Prospective validation of a clinical prediction model for Lyme meningitis in children.Pediatrics. 2009 May; 123(5):e829-34.Ped
Lyme meningitis is difficult to differentiate from other causes of aseptic meningitis in Lyme disease-endemic regions. Parenteral antibiotics are indicated for Lyme meningitis but not viral causes of aseptic meningitis. A clinical prediction model was developed to distinguish Lyme meningitis from other causes of aseptic meningitis. Our objective was to prospectively validate this model.
Children between 2 and 18 years of age presenting to Hasbro Children's Hospital from April through October of 2006 and 2007 were enrolled if a lumbar puncture for meningitis showed a cerebrospinal fluid white blood cell count of >8 cells per microL. Cerebrospinal fluid was sent for Lyme antibody testing. The probability of Lyme meningitis was calculated by using the percentage of cerebrospinal fluid mononuclear cells, duration of headache, and presence of cranial neuropathy by using the prediction model. Definite Lyme meningitis cases were defined as cerebrospinal fluid pleocytosis with (1) positive Lyme serology confirmed by immunoblot or (2) erythema migrans rash. Possible Lyme meningitis cases were defined as cerebrospinal fluid pleocytosis with positive cerebrospinal fluid Lyme antibody. Sensitivity, specificity, and likelihood ratios for definite and possible Lyme meningitis were determined by using 10% increments of calculated probability of Lyme meningitis.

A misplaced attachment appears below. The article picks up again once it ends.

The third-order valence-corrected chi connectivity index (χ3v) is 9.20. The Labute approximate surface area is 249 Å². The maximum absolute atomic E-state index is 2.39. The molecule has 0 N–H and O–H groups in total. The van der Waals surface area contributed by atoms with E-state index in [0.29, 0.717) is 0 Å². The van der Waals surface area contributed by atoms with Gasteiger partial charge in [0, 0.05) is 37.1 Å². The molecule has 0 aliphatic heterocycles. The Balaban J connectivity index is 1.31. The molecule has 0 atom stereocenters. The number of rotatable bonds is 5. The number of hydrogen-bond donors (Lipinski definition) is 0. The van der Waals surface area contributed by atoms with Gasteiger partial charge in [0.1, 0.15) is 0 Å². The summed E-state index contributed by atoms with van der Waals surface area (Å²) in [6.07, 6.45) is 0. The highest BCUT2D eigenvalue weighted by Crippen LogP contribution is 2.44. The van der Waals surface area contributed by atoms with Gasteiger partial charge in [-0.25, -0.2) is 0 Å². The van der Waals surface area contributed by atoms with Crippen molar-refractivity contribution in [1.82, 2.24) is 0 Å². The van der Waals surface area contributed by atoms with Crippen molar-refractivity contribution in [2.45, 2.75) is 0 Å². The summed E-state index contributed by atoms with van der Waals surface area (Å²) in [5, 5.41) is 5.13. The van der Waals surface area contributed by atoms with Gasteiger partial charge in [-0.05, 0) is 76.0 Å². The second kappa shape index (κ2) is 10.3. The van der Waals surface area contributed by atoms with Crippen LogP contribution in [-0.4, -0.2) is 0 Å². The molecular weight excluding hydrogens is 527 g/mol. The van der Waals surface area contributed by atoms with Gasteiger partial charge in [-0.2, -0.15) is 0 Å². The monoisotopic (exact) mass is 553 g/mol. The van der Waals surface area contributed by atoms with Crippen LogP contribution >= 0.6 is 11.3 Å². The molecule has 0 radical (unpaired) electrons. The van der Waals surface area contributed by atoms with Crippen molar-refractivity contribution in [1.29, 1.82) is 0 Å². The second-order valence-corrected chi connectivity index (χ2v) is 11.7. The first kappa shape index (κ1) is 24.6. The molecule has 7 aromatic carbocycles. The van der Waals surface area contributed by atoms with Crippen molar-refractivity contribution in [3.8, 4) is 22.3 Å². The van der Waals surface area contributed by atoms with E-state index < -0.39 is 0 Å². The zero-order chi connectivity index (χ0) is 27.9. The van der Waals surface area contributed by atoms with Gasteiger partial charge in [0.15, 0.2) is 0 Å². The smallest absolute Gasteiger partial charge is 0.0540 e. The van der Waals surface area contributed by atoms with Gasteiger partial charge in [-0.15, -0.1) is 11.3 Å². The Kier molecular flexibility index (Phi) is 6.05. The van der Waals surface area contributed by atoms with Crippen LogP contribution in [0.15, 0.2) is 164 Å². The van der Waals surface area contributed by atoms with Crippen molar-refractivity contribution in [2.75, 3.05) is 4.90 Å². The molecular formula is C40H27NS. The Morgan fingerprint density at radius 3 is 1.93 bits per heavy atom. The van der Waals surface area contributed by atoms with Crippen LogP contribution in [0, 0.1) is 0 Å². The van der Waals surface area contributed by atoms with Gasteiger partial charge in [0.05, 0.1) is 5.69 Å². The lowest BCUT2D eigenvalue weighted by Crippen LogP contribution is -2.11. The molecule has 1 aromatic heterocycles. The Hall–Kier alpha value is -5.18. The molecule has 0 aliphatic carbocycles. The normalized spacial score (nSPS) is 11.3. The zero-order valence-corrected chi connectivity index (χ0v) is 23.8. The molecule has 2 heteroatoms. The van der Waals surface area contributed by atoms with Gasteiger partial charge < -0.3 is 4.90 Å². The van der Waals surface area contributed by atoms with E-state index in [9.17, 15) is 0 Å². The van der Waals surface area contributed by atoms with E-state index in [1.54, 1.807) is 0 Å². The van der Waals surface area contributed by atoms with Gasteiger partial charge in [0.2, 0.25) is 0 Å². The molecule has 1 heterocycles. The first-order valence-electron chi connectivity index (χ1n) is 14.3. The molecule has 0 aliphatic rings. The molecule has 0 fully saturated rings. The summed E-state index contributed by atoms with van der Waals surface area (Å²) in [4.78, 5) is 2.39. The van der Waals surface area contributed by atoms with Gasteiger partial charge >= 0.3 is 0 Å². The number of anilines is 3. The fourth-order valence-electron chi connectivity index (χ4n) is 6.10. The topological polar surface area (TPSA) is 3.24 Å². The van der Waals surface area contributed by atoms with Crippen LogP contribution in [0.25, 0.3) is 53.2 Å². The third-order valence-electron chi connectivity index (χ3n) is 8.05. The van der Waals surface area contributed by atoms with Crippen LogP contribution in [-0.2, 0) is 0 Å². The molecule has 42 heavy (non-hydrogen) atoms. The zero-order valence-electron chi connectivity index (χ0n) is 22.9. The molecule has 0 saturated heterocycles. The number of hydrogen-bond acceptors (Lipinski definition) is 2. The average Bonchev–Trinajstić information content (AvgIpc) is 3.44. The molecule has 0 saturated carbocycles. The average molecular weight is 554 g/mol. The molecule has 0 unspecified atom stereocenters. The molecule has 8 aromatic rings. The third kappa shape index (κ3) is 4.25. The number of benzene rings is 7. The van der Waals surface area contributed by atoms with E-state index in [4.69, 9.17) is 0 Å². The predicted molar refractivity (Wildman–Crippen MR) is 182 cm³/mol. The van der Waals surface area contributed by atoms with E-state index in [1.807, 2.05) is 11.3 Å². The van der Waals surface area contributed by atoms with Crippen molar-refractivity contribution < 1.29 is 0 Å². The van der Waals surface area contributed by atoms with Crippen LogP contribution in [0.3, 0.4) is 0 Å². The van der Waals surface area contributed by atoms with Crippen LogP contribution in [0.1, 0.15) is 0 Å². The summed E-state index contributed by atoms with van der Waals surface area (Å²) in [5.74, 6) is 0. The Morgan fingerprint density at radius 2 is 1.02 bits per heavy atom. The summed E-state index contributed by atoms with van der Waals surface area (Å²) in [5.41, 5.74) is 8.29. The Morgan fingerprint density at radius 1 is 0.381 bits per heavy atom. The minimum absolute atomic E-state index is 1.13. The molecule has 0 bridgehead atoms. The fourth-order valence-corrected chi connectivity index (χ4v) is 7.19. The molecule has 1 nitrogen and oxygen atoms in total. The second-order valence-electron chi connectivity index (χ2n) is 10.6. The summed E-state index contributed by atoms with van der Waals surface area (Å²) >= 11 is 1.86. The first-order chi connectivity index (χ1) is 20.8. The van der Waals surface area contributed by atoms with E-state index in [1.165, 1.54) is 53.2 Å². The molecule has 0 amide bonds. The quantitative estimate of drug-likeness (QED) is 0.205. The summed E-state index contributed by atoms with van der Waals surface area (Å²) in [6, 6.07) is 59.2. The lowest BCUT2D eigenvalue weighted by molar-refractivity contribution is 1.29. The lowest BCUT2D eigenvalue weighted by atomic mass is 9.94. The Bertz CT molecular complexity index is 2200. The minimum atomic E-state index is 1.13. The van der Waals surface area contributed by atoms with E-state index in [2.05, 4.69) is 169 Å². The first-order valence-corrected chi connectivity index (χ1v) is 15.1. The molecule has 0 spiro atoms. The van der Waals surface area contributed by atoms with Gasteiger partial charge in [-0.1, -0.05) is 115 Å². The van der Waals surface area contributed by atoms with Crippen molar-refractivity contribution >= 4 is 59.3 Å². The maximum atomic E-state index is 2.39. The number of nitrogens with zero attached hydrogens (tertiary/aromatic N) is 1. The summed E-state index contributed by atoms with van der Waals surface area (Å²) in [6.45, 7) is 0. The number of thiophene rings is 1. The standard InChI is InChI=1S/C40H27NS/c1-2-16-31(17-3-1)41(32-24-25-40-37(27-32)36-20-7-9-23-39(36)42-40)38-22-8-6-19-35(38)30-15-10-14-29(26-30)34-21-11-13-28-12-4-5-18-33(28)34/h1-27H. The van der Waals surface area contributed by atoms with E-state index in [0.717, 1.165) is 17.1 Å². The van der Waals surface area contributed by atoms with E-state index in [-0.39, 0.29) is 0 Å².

Fifty children were enrolled, including 14 children with definite Lyme meningitis, 6 with possible Lyme meningitis, and 30 with aseptic meningitis. A calculated probability of <10% for Lyme meningitis had a negative likelihood ratio of 0.006 for definite and possible Lyme meningitis cases. A calculated probability of >50% for Lyme meningitis had a positive likelihood ratio of 100 using these definitions.
A clinical prediction model using the percentage of cerebrospinal fluid mononuclear cells, headache duration, and presence of cranial neuropathy can differentiate children with Lyme meningitis from children with aseptic meningitis. Our findings suggest categories of low (<10%), indeterminate (10%-50%), and high (>50%) probability of Lyme meningitis.